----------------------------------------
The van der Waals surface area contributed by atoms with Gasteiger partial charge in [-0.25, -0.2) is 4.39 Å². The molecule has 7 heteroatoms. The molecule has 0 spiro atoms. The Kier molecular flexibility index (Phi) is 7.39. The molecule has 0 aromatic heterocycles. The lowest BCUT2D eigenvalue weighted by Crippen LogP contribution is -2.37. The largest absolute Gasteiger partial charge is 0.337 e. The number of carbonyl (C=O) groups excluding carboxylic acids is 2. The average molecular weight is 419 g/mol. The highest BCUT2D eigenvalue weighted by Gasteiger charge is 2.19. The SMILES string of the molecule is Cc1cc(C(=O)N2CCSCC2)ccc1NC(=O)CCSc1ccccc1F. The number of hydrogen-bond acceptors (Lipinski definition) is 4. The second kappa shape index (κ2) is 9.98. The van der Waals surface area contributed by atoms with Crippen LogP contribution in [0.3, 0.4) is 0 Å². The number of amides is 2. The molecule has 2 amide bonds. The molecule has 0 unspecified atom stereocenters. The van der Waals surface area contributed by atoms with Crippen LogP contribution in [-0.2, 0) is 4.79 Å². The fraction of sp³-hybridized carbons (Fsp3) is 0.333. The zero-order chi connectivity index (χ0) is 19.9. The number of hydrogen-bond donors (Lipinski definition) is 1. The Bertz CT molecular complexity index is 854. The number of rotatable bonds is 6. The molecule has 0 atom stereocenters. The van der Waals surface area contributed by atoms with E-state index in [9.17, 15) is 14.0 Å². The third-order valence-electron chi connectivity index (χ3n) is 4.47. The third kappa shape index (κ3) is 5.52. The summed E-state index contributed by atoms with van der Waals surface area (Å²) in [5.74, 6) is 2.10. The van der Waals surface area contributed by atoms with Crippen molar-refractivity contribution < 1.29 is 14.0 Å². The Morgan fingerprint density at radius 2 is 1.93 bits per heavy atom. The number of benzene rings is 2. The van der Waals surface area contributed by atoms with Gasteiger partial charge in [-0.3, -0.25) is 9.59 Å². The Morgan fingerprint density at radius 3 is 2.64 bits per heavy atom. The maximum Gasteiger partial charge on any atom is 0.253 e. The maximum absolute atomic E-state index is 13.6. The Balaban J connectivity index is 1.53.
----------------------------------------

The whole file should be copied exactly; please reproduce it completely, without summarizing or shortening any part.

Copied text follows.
The van der Waals surface area contributed by atoms with Gasteiger partial charge in [-0.25, -0.2) is 4.39 Å². The molecule has 7 heteroatoms. The molecule has 0 spiro atoms. The Kier molecular flexibility index (Phi) is 7.39. The molecule has 0 aromatic heterocycles. The lowest BCUT2D eigenvalue weighted by Crippen LogP contribution is -2.37. The largest absolute Gasteiger partial charge is 0.337 e. The number of carbonyl (C=O) groups excluding carboxylic acids is 2. The average molecular weight is 419 g/mol. The highest BCUT2D eigenvalue weighted by Gasteiger charge is 2.19. The SMILES string of the molecule is Cc1cc(C(=O)N2CCSCC2)ccc1NC(=O)CCSc1ccccc1F. The number of hydrogen-bond acceptors (Lipinski definition) is 4. The second kappa shape index (κ2) is 9.98. The van der Waals surface area contributed by atoms with Crippen LogP contribution in [0.3, 0.4) is 0 Å². The number of amides is 2. The molecule has 2 amide bonds. The molecule has 0 unspecified atom stereocenters. The van der Waals surface area contributed by atoms with Crippen LogP contribution in [-0.2, 0) is 4.79 Å². The fraction of sp³-hybridized carbons (Fsp3) is 0.333. The zero-order chi connectivity index (χ0) is 19.9. The number of hydrogen-bond donors (Lipinski definition) is 1. The Bertz CT molecular complexity index is 854. The number of rotatable bonds is 6. The molecule has 0 atom stereocenters. The van der Waals surface area contributed by atoms with E-state index in [9.17, 15) is 14.0 Å². The third-order valence-electron chi connectivity index (χ3n) is 4.47. The third kappa shape index (κ3) is 5.52. The summed E-state index contributed by atoms with van der Waals surface area (Å²) in [5.74, 6) is 2.10. The van der Waals surface area contributed by atoms with Crippen molar-refractivity contribution < 1.29 is 14.0 Å². The Morgan fingerprint density at radius 2 is 1.93 bits per heavy atom. The number of benzene rings is 2. The van der Waals surface area contributed by atoms with Gasteiger partial charge in [-0.3, -0.25) is 9.59 Å². The Morgan fingerprint density at radius 3 is 2.64 bits per heavy atom. The maximum Gasteiger partial charge on any atom is 0.253 e. The maximum absolute atomic E-state index is 13.6. The Balaban J connectivity index is 1.53.